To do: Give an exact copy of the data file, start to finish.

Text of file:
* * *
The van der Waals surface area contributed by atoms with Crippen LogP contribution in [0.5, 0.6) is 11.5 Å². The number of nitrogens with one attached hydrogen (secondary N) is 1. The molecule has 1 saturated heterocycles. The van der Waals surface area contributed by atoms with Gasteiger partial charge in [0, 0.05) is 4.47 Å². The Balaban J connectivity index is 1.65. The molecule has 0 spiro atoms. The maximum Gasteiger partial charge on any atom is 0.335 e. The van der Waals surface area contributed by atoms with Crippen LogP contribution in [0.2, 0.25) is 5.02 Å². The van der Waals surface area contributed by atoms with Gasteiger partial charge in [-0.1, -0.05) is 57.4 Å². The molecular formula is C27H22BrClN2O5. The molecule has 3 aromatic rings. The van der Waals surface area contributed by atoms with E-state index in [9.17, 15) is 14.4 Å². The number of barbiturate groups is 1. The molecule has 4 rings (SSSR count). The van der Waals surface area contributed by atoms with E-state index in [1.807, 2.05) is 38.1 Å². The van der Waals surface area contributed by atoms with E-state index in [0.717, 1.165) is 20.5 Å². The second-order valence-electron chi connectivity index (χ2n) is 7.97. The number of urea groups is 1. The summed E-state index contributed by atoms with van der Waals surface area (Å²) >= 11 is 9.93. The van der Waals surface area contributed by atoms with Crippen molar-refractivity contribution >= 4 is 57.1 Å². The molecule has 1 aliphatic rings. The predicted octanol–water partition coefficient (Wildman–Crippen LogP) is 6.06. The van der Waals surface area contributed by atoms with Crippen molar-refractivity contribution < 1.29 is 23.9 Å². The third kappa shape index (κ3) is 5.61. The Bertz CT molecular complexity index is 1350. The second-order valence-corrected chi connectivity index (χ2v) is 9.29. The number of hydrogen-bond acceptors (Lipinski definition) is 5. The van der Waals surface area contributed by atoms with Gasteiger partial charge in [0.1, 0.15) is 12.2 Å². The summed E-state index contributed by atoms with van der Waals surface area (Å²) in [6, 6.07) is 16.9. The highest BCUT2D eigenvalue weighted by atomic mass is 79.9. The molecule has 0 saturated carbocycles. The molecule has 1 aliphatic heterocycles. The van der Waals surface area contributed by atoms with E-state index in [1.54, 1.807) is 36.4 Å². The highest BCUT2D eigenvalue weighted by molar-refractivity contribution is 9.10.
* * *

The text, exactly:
The van der Waals surface area contributed by atoms with Crippen LogP contribution in [0.5, 0.6) is 11.5 Å². The number of nitrogens with one attached hydrogen (secondary N) is 1. The molecule has 1 saturated heterocycles. The van der Waals surface area contributed by atoms with Gasteiger partial charge in [0, 0.05) is 4.47 Å². The Balaban J connectivity index is 1.65. The molecule has 0 spiro atoms. The maximum Gasteiger partial charge on any atom is 0.335 e. The van der Waals surface area contributed by atoms with Crippen LogP contribution in [0.2, 0.25) is 5.02 Å². The van der Waals surface area contributed by atoms with Gasteiger partial charge in [-0.1, -0.05) is 57.4 Å². The molecular formula is C27H22BrClN2O5. The molecule has 3 aromatic rings. The van der Waals surface area contributed by atoms with E-state index in [9.17, 15) is 14.4 Å². The number of barbiturate groups is 1. The molecule has 4 rings (SSSR count). The van der Waals surface area contributed by atoms with E-state index in [1.807, 2.05) is 38.1 Å². The van der Waals surface area contributed by atoms with E-state index in [0.717, 1.165) is 20.5 Å². The second-order valence-electron chi connectivity index (χ2n) is 7.97. The number of urea groups is 1. The summed E-state index contributed by atoms with van der Waals surface area (Å²) >= 11 is 9.93. The van der Waals surface area contributed by atoms with Crippen molar-refractivity contribution >= 4 is 57.1 Å². The molecule has 1 aliphatic rings. The predicted octanol–water partition coefficient (Wildman–Crippen LogP) is 6.06. The van der Waals surface area contributed by atoms with Crippen molar-refractivity contribution < 1.29 is 23.9 Å². The third kappa shape index (κ3) is 5.61. The Bertz CT molecular complexity index is 1350. The second-order valence-corrected chi connectivity index (χ2v) is 9.29. The number of hydrogen-bond acceptors (Lipinski definition) is 5. The van der Waals surface area contributed by atoms with Gasteiger partial charge in [0.1, 0.15) is 12.2 Å². The summed E-state index contributed by atoms with van der Waals surface area (Å²) in [6, 6.07) is 16.9. The highest BCUT2D eigenvalue weighted by atomic mass is 79.9. The molecule has 0 saturated carbocycles. The molecule has 1 aliphatic heterocycles. The van der Waals surface area contributed by atoms with E-state index in [1.54, 1.807) is 36.4 Å². The highest BCUT2D eigenvalue weighted by molar-refractivity contribution is 9.10.